Category Archives: Film and Television
The Witch: A New-England Folktale (2015) is an entertaining, wonderfully atmospheric and historically accurate take on witch mythology in colonial New England.
Plenty of films claim historic accuracy, but you rarely see it. Mel Gibson is notorious for his pseudo historical (but highly entertaining) historical fiction movies. The Witch, though a semi-low budget horror film, puts those to shame. Listen to what the director says about his attention to detail.
“I am positive it is the most accurate portrayal of this period in American history on screen. We went to such lengths to make it so,” writer-director Robert Eggers told the LA Times earlier this year. “Everything with the farmstead that we built, everything that you see on-screen is made from the correct building materials that would have been used at the time. Most often we used the traditional tools and techniques to create these objects. And the clothing is hand stitched based on extant clothing.”
Ok, except the nails, which are round and not square like they would have been in the seventeenth century.
Billy Lynn’s Long Halftime Walk is a clean, colorful, and vibrant movie about the disconnect between war and the home front, fantasy and reality, but trips up in the execution. Its much-praised frame rate of 120 frames per second (twice the previous record) isn’t really justified by the film’s simplistic plot, and in some ways it looked like a film school project. Its stereotypical portrayal of soldiers undermines what it gets right about the relationship between soldiers and civilians. Overall, it’s entertaining enough to watch but not something you’ll come back to again and again.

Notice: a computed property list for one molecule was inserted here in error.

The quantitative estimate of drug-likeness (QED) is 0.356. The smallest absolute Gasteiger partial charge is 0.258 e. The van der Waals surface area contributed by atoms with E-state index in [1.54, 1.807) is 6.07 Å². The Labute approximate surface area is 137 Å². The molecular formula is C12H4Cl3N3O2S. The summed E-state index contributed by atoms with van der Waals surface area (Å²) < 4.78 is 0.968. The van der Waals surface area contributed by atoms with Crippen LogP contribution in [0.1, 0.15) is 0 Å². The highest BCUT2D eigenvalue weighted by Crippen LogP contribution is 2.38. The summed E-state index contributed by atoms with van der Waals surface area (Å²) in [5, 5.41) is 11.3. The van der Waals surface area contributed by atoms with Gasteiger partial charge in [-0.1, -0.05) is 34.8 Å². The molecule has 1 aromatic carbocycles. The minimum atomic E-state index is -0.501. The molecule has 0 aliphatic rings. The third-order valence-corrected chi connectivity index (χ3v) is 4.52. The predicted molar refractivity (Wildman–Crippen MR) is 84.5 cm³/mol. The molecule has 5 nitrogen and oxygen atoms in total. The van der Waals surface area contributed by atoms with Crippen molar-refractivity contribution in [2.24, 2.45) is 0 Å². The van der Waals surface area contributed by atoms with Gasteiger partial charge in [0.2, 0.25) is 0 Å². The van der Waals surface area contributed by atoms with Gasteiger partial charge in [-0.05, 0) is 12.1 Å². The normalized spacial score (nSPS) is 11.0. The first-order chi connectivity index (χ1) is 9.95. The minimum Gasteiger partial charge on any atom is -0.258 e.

Billy Lynn’s Long Halftime Walk is based on a novel of the same name by Ben Fountain, a 58-year-old writer from North Carolina. I haven’t read the book, so I can’t comment about it in relation to the film. While I was watching the movie, however, I couldn’t shake the suspicion that this story wasn’t written by either a former soldier or someone who served in the Iraq War. “This is what a Hollywood screenwriter thinks soldiers sound like,” I thought as I listened to the dialogue. Turns out my suspicions were correct, which explains why the soldiers were so painfully stereotypical. A writer often falls back on stereotypes or popular tropes when not informed by personal experience.